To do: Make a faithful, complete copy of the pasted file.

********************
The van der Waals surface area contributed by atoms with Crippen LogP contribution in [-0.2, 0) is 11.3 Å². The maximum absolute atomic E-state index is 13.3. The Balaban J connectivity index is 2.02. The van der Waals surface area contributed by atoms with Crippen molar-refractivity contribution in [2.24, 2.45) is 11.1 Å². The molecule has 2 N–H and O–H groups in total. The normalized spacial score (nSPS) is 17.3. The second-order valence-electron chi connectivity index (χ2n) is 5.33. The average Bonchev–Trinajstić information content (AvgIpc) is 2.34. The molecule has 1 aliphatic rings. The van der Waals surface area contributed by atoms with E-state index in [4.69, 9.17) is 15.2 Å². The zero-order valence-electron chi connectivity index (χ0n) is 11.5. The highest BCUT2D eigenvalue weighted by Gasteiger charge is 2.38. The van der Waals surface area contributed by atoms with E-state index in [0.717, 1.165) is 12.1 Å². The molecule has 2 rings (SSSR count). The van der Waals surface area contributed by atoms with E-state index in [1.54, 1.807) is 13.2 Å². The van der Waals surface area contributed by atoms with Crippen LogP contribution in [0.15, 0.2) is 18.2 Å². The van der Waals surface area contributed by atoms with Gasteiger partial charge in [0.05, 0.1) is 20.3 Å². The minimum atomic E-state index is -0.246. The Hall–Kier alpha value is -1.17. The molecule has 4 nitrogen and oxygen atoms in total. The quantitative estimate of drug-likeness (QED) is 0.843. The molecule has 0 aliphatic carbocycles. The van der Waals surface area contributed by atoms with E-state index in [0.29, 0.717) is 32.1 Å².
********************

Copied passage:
The van der Waals surface area contributed by atoms with Crippen LogP contribution in [-0.2, 0) is 11.3 Å². The maximum absolute atomic E-state index is 13.3. The Balaban J connectivity index is 2.02. The van der Waals surface area contributed by atoms with Crippen molar-refractivity contribution in [2.24, 2.45) is 11.1 Å². The molecule has 2 N–H and O–H groups in total. The normalized spacial score (nSPS) is 17.3. The second-order valence-electron chi connectivity index (χ2n) is 5.33. The average Bonchev–Trinajstić information content (AvgIpc) is 2.34. The molecule has 1 aliphatic rings. The van der Waals surface area contributed by atoms with E-state index in [4.69, 9.17) is 15.2 Å². The zero-order valence-electron chi connectivity index (χ0n) is 11.5. The highest BCUT2D eigenvalue weighted by Gasteiger charge is 2.38. The van der Waals surface area contributed by atoms with E-state index in [0.717, 1.165) is 12.1 Å². The molecule has 2 rings (SSSR count). The van der Waals surface area contributed by atoms with E-state index in [1.54, 1.807) is 13.2 Å². The van der Waals surface area contributed by atoms with Crippen LogP contribution in [0.15, 0.2) is 18.2 Å². The van der Waals surface area contributed by atoms with Gasteiger partial charge in [0.05, 0.1) is 20.3 Å². The minimum atomic E-state index is -0.246. The Hall–Kier alpha value is -1.17. The molecule has 4 nitrogen and oxygen atoms in total. The quantitative estimate of drug-likeness (QED) is 0.843. The molecule has 0 aliphatic carbocycles. The van der Waals surface area contributed by atoms with E-state index in [0.29, 0.717) is 32.1 Å².